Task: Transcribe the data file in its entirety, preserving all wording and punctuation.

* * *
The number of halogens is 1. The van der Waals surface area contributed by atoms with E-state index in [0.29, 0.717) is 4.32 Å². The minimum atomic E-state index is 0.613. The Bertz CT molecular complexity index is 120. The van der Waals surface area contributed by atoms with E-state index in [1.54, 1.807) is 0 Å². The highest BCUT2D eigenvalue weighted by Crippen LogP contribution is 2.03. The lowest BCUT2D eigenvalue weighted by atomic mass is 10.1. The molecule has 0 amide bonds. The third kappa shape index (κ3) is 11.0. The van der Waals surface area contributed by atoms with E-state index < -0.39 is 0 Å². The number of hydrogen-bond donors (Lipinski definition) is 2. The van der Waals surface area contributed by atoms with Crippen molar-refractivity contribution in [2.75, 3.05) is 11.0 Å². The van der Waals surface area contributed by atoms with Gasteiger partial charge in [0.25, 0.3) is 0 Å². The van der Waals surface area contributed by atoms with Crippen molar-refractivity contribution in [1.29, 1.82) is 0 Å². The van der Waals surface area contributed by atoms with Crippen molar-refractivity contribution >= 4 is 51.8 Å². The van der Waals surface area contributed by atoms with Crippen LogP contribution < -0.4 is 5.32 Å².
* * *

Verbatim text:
The number of halogens is 1. The van der Waals surface area contributed by atoms with E-state index in [0.29, 0.717) is 4.32 Å². The minimum atomic E-state index is 0.613. The Bertz CT molecular complexity index is 120. The van der Waals surface area contributed by atoms with E-state index in [1.54, 1.807) is 0 Å². The highest BCUT2D eigenvalue weighted by Crippen LogP contribution is 2.03. The lowest BCUT2D eigenvalue weighted by atomic mass is 10.1. The molecule has 0 amide bonds. The third kappa shape index (κ3) is 11.0. The van der Waals surface area contributed by atoms with E-state index < -0.39 is 0 Å². The number of hydrogen-bond donors (Lipinski definition) is 2. The van der Waals surface area contributed by atoms with Crippen molar-refractivity contribution in [2.75, 3.05) is 11.0 Å². The van der Waals surface area contributed by atoms with Gasteiger partial charge in [0.25, 0.3) is 0 Å². The van der Waals surface area contributed by atoms with Crippen molar-refractivity contribution in [1.29, 1.82) is 0 Å². The van der Waals surface area contributed by atoms with Crippen molar-refractivity contribution >= 4 is 51.8 Å². The van der Waals surface area contributed by atoms with Crippen LogP contribution < -0.4 is 5.32 Å².